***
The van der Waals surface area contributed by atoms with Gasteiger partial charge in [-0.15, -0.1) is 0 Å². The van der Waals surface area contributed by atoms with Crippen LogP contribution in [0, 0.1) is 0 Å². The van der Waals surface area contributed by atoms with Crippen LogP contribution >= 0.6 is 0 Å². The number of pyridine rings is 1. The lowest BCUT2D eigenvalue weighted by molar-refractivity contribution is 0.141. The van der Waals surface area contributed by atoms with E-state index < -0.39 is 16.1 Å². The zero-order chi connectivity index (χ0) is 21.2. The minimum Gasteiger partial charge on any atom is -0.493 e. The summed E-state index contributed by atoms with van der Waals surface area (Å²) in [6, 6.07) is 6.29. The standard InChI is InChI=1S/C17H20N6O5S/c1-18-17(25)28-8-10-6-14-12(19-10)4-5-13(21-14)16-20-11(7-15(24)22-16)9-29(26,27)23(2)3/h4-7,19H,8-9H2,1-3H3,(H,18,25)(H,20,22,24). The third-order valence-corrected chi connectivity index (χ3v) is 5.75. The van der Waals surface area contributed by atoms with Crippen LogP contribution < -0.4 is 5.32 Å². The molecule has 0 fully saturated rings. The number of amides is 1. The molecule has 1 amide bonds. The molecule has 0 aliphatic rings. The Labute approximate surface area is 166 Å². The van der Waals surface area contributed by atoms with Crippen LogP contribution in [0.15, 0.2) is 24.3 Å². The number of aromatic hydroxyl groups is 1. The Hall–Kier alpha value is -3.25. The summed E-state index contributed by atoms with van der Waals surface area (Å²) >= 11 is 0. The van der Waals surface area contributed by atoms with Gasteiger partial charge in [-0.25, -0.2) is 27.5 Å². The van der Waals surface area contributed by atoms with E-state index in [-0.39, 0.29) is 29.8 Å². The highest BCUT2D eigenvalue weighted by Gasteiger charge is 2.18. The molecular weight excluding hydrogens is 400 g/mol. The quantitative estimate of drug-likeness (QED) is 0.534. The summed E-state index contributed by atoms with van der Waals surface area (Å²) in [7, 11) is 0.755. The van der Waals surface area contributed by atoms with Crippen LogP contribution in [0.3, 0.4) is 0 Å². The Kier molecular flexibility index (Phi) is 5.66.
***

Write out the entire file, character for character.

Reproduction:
The van der Waals surface area contributed by atoms with Gasteiger partial charge in [-0.15, -0.1) is 0 Å². The van der Waals surface area contributed by atoms with Crippen LogP contribution in [0, 0.1) is 0 Å². The van der Waals surface area contributed by atoms with Crippen LogP contribution >= 0.6 is 0 Å². The number of pyridine rings is 1. The lowest BCUT2D eigenvalue weighted by molar-refractivity contribution is 0.141. The van der Waals surface area contributed by atoms with E-state index < -0.39 is 16.1 Å². The zero-order chi connectivity index (χ0) is 21.2. The minimum Gasteiger partial charge on any atom is -0.493 e. The summed E-state index contributed by atoms with van der Waals surface area (Å²) in [6, 6.07) is 6.29. The standard InChI is InChI=1S/C17H20N6O5S/c1-18-17(25)28-8-10-6-14-12(19-10)4-5-13(21-14)16-20-11(7-15(24)22-16)9-29(26,27)23(2)3/h4-7,19H,8-9H2,1-3H3,(H,18,25)(H,20,22,24). The third-order valence-corrected chi connectivity index (χ3v) is 5.75. The van der Waals surface area contributed by atoms with Crippen LogP contribution < -0.4 is 5.32 Å². The molecule has 0 fully saturated rings. The number of amides is 1. The molecule has 1 amide bonds. The molecule has 0 aliphatic rings. The Labute approximate surface area is 166 Å². The van der Waals surface area contributed by atoms with Crippen LogP contribution in [0.15, 0.2) is 24.3 Å². The number of aromatic hydroxyl groups is 1. The Hall–Kier alpha value is -3.25. The summed E-state index contributed by atoms with van der Waals surface area (Å²) >= 11 is 0. The van der Waals surface area contributed by atoms with Gasteiger partial charge in [-0.25, -0.2) is 27.5 Å². The van der Waals surface area contributed by atoms with E-state index in [-0.39, 0.29) is 29.8 Å². The highest BCUT2D eigenvalue weighted by Gasteiger charge is 2.18. The molecular weight excluding hydrogens is 400 g/mol. The quantitative estimate of drug-likeness (QED) is 0.534. The summed E-state index contributed by atoms with van der Waals surface area (Å²) in [7, 11) is 0.755. The van der Waals surface area contributed by atoms with Crippen LogP contribution in [0.3, 0.4) is 0 Å². The Kier molecular flexibility index (Phi) is 5.66.